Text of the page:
Learning Outcomes: More and more, we are required to map our assignments, assessments, and curricula to learning outcomes. But I find it strange that teachers and institutions would pre-determine outcomes before students even arrive upon the scene. I have argued, instead, for emergent outcomes, ones that are co-created by teachers and students and revised on the fly. Setting trajectories rather than mapping in advance the possible shapes for learning.

Require teachers to give more B and C grades and they give more B and C grades disproportionately to black students. In education, I think we should be creating opportunities, not limiting possibilities for success.

Grades as Motivators: Alfie Kohn writes in “The Trouble with Rubrics,”“Research shows three reliable effects when students are graded: They tend to think less deeply, avoid taking risks, and lose interest in the learning itself.” Grades do motivate, but they don’t motivate the kinds of peak experiences that can happen in a learning environment. Something like “have an epiphany, communicate an original thought, sit uncomfortably with your not knowing, or build something that’s never been built before” can’t be motivated by a grade.

Source: Why I Don’t Grade | Jesse Stommel

1. Money doesn’t have to be an obstacle

2. Race doesn’t matter

3. Just work harder

4. There is a college for everyone/everyone can go to college

5. If you believe in yourself, your dreams will come true

Taken together, the five assumptions listed above can be dangerous because they reinforce the deeply held American belief that success is individually created and sustained. “If I could do it, so can you” is an echo of the “just work harder” assumption. It is the “pull yourself up by your bootstraps” ethos to which so many generations of Americans adhere. Yet data repeatedly show how poverty, social class, race, and parents’ educational attainment more directly influence an individual’s success and potential earnings than any individual effort. We clearly do not yet have a level playing field, but this belief is all but impossible to challenge. Whenever we hear of another bootstraps story, we want to generalize. We disregard the fact that luck often plays a major role. And in generalizing and celebrating the individual nature of success, we disregard the imperative to rethink social and economic policies that leave many behind.

Source: Nathan, Linda F.. When Grit Isn’t Enough: A High School Principal Examines How Poverty and Inequality Thwart the College-for-All Promise (p. 6, p. 8). Beacon Press. Kindle Edition.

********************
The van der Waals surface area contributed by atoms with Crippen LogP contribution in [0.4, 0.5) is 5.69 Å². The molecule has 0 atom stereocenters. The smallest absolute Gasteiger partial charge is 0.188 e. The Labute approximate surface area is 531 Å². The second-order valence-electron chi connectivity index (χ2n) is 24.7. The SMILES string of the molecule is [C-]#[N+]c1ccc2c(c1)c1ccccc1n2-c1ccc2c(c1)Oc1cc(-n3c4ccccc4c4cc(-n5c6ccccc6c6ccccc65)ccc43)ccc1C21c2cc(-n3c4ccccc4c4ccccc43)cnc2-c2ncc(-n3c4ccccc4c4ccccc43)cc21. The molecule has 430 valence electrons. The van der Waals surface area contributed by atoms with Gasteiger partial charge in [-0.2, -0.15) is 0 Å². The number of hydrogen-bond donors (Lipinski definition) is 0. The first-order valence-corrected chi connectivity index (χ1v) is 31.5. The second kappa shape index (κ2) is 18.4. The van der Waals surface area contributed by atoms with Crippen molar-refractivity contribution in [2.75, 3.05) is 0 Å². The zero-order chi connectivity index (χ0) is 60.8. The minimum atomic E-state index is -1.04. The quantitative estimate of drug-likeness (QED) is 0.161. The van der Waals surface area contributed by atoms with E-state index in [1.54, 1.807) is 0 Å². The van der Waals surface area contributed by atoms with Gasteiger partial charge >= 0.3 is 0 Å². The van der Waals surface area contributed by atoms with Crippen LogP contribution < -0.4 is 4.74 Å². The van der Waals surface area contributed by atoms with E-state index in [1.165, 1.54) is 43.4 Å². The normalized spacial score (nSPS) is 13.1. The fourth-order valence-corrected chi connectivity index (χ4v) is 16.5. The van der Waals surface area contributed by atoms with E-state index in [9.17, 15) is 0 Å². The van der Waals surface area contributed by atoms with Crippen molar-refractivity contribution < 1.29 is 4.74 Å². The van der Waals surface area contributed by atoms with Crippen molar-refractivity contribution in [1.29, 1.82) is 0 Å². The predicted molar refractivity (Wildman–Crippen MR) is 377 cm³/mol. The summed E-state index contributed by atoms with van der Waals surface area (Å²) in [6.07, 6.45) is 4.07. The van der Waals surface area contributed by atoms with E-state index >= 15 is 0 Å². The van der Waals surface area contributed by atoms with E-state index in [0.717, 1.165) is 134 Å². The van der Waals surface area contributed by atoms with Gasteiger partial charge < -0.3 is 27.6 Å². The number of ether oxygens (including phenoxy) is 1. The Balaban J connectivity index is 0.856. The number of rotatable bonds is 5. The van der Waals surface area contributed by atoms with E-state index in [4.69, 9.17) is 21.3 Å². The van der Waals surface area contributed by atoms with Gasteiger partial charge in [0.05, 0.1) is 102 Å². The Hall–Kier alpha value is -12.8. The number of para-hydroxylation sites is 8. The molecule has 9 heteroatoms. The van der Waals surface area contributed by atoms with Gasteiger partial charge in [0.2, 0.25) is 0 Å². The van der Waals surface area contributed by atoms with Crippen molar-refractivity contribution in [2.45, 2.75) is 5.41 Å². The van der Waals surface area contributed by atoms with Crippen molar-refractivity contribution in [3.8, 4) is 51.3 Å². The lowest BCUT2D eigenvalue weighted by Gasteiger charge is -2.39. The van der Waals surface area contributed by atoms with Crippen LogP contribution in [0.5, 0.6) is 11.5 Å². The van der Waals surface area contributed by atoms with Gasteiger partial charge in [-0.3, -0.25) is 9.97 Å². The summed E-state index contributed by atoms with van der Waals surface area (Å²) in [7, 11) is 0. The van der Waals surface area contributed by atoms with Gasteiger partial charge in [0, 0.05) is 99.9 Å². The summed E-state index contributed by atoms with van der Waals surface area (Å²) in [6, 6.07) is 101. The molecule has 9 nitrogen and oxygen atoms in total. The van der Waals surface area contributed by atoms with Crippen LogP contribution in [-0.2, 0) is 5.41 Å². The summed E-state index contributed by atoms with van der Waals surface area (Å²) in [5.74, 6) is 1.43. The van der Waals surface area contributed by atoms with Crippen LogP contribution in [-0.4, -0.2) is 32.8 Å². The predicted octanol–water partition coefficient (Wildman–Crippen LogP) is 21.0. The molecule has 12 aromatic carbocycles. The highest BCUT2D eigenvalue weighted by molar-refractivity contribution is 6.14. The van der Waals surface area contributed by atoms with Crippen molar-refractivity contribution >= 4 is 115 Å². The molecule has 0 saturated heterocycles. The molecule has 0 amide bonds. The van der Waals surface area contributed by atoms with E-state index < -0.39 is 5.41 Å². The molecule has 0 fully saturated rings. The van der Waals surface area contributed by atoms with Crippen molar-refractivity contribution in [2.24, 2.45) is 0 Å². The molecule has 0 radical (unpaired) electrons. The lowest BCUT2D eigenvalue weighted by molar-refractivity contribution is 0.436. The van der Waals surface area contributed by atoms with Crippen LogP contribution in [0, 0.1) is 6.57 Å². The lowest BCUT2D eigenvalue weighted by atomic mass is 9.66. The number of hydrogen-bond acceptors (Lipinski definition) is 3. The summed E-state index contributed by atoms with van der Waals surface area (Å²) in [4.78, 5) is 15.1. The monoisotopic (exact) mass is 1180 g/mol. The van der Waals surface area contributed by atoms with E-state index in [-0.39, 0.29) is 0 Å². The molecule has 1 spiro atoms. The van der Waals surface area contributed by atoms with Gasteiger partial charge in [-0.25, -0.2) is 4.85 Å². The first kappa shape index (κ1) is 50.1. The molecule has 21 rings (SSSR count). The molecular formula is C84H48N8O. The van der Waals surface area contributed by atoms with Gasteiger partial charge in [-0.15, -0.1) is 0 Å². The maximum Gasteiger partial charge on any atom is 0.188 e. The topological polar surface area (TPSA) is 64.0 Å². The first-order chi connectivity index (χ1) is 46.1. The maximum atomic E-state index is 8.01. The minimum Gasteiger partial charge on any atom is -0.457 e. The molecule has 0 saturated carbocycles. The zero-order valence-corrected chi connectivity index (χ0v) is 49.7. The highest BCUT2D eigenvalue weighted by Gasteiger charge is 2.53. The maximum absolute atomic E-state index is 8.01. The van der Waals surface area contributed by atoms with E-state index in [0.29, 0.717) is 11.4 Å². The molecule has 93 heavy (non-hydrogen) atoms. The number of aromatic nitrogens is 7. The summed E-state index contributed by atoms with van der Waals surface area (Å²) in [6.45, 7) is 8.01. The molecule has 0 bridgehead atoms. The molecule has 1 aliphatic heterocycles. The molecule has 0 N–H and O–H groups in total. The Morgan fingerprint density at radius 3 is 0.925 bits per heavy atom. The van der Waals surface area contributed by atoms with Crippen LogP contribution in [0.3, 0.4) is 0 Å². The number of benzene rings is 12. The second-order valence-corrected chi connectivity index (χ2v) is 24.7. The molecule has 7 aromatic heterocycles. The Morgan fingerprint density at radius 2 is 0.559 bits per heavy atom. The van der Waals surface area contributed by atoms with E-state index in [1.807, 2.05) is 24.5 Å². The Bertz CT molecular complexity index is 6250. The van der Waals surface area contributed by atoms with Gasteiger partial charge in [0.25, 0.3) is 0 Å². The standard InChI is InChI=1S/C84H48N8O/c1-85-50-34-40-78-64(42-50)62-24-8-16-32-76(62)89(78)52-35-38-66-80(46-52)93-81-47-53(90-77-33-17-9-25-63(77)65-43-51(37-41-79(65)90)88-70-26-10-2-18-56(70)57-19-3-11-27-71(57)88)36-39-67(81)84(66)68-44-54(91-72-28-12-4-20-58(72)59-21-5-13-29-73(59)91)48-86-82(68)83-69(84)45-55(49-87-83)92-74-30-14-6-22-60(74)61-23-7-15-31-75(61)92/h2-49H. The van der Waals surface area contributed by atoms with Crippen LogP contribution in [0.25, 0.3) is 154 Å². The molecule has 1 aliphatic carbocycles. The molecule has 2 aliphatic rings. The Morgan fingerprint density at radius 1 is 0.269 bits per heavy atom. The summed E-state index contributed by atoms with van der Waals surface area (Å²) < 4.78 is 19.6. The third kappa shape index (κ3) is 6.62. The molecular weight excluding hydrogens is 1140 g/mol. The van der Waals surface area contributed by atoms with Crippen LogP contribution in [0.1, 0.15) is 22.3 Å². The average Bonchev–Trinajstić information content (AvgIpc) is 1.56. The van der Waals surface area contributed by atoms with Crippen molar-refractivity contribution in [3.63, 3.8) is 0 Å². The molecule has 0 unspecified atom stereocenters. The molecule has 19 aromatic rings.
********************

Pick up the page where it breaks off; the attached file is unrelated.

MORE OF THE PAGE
Money matters. Race matters. Grit talk makes me angry. We have to stop making everything about the individual.

But as I began to visit more schools and talk to my alums who were incredibly “gritty,” I became actually disgusted with the “movement.” It is a movement, for the most part, “owned and operated” by white folks and executed onto black and brown bodies.

Of course you don’t get ahead without determination and persistence, and it’s one of the reasons I’m such an arts advocate. That’s what you learn in the arts: how to practice, how to work together, how to persist through difficult scenes, lines, choreography, etc. . . . but this notion that “if we show grit by having strict behavioral codes/rules, all will be well” is ridiculous.

I’ve seen too many boys (especially black/brown boys)  suffocated by what has become grit pedagogy. Kids need to jump and play and yell and run. Of course not in the classroom all the time, but we must ensure that there are multiple methods to reach and teach our students. I think this “movement” needs to be curbed and I am pleased that even some of the “worst” offenders are now questioning their tactics.

Source: Principal: “Money matters. Race matters. Grit talk makes me angry.” – The Washington Post

Consider the current buzz about self-regulation: teaching students to exercise self-discipline and self-control, to defer gratification and acquire “grit.” To discipline children is to compel them to do what we want. But because we can’t always be there to hand out rewards or punishments as their behavior merits, some dream of figuring out a way to equip each child with a “built-in supervisor” (as two social scientists once put it) so he or she will follow the rules and keep working even when we’re not around. The most expedient arrangement for us, the people with the power, is to get children to discipline themselves – in other words, to be self-disciplined.